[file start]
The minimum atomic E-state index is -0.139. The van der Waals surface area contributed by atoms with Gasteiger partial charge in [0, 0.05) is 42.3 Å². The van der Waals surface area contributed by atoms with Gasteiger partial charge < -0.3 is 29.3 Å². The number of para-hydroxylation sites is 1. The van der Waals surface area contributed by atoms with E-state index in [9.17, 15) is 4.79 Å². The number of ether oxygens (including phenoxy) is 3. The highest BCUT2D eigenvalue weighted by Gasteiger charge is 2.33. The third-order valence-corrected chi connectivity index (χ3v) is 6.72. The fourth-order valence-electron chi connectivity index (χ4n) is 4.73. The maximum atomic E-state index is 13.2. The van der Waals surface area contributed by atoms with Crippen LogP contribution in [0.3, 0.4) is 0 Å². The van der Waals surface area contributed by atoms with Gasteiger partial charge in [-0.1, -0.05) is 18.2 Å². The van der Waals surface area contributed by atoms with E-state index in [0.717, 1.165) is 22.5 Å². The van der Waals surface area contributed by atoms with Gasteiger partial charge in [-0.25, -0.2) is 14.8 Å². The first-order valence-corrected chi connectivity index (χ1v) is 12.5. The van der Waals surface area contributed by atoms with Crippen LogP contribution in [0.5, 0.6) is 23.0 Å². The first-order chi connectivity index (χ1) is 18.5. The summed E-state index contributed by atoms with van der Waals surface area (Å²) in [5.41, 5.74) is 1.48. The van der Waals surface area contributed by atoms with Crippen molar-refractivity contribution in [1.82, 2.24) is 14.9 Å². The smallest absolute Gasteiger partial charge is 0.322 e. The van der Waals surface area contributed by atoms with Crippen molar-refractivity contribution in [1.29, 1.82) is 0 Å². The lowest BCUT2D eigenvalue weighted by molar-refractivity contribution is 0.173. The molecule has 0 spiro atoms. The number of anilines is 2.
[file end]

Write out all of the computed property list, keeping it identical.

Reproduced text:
The minimum atomic E-state index is -0.139. The van der Waals surface area contributed by atoms with Gasteiger partial charge in [0, 0.05) is 42.3 Å². The van der Waals surface area contributed by atoms with Gasteiger partial charge < -0.3 is 29.3 Å². The number of para-hydroxylation sites is 1. The van der Waals surface area contributed by atoms with E-state index in [9.17, 15) is 4.79 Å². The number of ether oxygens (including phenoxy) is 3. The highest BCUT2D eigenvalue weighted by Gasteiger charge is 2.33. The third-order valence-corrected chi connectivity index (χ3v) is 6.72. The fourth-order valence-electron chi connectivity index (χ4n) is 4.73. The maximum atomic E-state index is 13.2. The van der Waals surface area contributed by atoms with Crippen LogP contribution in [0.3, 0.4) is 0 Å². The van der Waals surface area contributed by atoms with Gasteiger partial charge in [-0.1, -0.05) is 18.2 Å². The van der Waals surface area contributed by atoms with E-state index in [0.717, 1.165) is 22.5 Å². The van der Waals surface area contributed by atoms with Gasteiger partial charge in [-0.25, -0.2) is 14.8 Å². The first-order valence-corrected chi connectivity index (χ1v) is 12.5. The van der Waals surface area contributed by atoms with Crippen LogP contribution in [0.5, 0.6) is 23.0 Å². The first-order chi connectivity index (χ1) is 18.5. The summed E-state index contributed by atoms with van der Waals surface area (Å²) in [5.41, 5.74) is 1.48. The van der Waals surface area contributed by atoms with Crippen molar-refractivity contribution in [1.82, 2.24) is 14.9 Å². The smallest absolute Gasteiger partial charge is 0.322 e. The van der Waals surface area contributed by atoms with Crippen molar-refractivity contribution in [1.29, 1.82) is 0 Å². The lowest BCUT2D eigenvalue weighted by molar-refractivity contribution is 0.173. The molecule has 0 spiro atoms. The number of anilines is 2.